Forty Years of Drug War Failure Represented in a Single Chart [reason]
October 16, 2012 Leave a comment
Via Drugsnotthugs.com and Reason’s own Cynthia Bell.
UPDATE: A reader points out that the dollar amounts on the right Y axis don’t add up to $1.5 trillion. The creator of the chart, documentary filmmaker Matt Groff, Tweeted the following in response to a question about where the $1.5 trillion figure comes from: “Short answer: chart shows only fed drug control, $1.5T refers to all costs assoc. w/ drug prohibition, blog on it shortly.”
First off, I take the blame for not seeing the discrepancy. Shame on me.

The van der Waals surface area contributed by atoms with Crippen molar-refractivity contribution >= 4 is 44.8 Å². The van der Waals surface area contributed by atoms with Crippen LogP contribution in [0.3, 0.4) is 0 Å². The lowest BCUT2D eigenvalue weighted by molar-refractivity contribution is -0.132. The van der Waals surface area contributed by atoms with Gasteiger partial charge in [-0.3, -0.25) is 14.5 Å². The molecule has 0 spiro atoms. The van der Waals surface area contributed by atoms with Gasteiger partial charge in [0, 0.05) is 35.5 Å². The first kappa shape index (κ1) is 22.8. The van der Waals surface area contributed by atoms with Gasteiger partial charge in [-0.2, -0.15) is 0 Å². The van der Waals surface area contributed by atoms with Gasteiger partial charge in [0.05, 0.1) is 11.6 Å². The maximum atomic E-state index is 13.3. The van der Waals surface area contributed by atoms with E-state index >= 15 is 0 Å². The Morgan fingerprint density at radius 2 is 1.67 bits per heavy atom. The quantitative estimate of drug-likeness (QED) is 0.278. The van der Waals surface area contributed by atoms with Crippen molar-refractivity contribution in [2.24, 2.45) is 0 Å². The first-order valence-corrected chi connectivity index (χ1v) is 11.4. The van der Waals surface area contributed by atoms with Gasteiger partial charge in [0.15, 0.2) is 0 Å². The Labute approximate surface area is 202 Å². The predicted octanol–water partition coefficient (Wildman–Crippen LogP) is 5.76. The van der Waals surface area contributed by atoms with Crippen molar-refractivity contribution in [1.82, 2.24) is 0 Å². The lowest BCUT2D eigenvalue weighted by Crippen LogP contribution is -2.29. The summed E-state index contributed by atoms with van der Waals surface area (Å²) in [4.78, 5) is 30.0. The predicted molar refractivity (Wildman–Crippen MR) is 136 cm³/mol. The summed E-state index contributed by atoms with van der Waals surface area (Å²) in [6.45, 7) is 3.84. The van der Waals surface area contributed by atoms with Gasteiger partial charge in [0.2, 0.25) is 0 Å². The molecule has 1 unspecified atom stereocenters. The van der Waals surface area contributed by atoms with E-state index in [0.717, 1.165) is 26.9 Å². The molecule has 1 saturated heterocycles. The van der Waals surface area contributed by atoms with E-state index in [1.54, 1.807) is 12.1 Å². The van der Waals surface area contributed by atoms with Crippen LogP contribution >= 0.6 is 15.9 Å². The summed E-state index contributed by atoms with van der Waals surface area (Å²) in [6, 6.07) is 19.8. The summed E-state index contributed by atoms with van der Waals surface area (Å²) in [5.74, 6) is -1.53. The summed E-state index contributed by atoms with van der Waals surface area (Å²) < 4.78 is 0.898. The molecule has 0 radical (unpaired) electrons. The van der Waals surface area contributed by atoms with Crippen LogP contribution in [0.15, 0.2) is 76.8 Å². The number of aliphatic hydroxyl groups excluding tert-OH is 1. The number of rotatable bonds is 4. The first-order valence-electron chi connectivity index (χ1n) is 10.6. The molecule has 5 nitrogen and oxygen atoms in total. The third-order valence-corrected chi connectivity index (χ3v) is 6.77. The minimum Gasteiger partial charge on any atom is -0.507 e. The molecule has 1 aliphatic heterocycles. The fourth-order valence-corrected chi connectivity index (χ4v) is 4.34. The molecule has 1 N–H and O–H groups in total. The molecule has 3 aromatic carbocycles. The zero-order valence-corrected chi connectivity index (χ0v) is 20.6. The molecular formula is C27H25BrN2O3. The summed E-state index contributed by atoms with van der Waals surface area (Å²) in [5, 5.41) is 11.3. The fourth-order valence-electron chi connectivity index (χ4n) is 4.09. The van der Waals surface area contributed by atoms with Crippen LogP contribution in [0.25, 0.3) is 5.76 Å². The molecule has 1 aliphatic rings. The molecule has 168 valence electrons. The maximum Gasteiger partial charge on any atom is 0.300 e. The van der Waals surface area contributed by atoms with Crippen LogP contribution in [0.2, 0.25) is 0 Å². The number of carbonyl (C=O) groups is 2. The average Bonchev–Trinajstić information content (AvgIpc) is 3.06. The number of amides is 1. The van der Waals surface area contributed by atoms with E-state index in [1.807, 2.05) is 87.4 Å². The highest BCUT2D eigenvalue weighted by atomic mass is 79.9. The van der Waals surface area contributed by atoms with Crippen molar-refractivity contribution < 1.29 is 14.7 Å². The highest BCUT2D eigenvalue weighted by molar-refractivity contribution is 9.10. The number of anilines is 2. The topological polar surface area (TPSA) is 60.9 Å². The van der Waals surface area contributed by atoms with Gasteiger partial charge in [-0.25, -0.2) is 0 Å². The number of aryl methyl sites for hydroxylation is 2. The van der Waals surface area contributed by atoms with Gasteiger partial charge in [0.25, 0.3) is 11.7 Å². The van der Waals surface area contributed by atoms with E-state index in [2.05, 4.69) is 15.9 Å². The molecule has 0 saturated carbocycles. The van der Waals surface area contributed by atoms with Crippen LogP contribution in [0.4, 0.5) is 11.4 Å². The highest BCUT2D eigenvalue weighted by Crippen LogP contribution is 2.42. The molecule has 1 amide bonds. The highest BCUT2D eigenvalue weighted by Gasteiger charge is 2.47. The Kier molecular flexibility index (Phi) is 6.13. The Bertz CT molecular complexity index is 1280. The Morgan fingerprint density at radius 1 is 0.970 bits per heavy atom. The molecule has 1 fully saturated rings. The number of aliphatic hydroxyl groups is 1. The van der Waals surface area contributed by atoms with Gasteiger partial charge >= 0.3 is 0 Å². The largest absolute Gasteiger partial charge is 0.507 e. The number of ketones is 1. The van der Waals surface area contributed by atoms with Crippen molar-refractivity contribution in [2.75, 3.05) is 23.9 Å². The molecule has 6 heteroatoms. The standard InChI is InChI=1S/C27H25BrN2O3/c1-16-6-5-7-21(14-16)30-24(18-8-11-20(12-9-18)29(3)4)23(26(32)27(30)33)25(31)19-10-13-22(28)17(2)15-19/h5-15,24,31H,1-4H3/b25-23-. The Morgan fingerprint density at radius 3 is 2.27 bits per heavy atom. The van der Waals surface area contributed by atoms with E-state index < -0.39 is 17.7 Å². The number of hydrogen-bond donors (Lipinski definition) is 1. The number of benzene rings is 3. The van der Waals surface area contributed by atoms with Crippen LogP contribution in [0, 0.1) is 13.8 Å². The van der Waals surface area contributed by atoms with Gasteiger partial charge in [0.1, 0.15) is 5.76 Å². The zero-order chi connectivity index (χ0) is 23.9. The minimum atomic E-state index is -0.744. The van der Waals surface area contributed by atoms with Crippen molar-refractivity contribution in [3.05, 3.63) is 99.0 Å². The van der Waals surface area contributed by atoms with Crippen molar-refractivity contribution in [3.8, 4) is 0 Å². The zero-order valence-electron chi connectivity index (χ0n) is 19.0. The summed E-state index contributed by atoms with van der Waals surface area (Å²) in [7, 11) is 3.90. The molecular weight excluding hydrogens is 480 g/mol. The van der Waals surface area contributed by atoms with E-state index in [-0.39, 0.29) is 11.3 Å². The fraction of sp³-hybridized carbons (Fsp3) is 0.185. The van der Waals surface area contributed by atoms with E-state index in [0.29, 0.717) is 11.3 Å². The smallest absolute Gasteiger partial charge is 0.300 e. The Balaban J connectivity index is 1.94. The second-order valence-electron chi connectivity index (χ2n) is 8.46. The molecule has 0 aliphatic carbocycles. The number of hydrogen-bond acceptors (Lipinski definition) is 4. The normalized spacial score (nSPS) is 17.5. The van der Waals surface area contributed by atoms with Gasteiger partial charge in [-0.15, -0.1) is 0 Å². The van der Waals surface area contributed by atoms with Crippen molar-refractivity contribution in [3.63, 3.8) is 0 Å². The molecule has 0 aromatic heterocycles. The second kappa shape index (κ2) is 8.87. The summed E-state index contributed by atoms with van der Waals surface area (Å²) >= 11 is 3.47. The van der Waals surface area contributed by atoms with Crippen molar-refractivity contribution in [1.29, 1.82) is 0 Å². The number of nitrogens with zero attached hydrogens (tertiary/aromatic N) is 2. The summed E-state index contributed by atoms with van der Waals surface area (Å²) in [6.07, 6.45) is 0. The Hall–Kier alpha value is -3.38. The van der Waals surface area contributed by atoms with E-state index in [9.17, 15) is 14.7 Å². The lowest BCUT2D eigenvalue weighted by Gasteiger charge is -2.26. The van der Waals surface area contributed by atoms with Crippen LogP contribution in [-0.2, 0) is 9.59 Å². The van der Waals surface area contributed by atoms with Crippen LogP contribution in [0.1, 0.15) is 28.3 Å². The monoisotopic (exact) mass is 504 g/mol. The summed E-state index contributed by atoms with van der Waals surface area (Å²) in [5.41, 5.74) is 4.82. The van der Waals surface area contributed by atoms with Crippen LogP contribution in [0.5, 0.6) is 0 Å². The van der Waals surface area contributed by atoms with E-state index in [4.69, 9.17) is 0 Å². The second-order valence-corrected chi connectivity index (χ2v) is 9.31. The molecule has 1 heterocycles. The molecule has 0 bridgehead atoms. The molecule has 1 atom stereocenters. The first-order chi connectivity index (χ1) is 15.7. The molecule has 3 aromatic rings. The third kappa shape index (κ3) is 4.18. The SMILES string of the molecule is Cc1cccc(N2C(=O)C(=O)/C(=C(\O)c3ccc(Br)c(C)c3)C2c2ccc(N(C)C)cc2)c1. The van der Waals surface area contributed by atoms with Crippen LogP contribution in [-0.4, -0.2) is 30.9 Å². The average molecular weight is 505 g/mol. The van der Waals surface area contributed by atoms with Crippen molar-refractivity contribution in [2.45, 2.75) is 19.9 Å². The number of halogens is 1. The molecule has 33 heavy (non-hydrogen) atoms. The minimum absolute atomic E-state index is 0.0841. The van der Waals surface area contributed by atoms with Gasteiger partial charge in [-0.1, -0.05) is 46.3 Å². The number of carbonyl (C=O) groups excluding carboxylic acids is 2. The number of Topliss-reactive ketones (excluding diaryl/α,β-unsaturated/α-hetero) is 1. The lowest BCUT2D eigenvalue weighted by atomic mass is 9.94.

But here’s the funny thing: While the $1.5 trillion figure doesn’t correspond to the numbers at right, it’s actually low. In 2010, the AP put the 40-year tab of federal drug control spending at $1 trillion. But the massive federal drug control budget–for fiscal year 2013, it’ll be $3.7 billion for interdiction, $9.4 billion for law enforcement, and $9.2 billion for early intervention–is actually a pretty small slice of the pie. States and municipalities have their own drug war expenses–investigating, trying, and locking up drug offenders–and those expenses actually dwarf what the federal government spends.
According to The Economic Impact of Illicit Drug Use on American Society, last published by the Department of Justice in 2011, enforcing illegal drug laws imposes an annual cost on the American criminal justice system of $56billion; while incarceration of drug offenders imposes an annual cost of $48billion.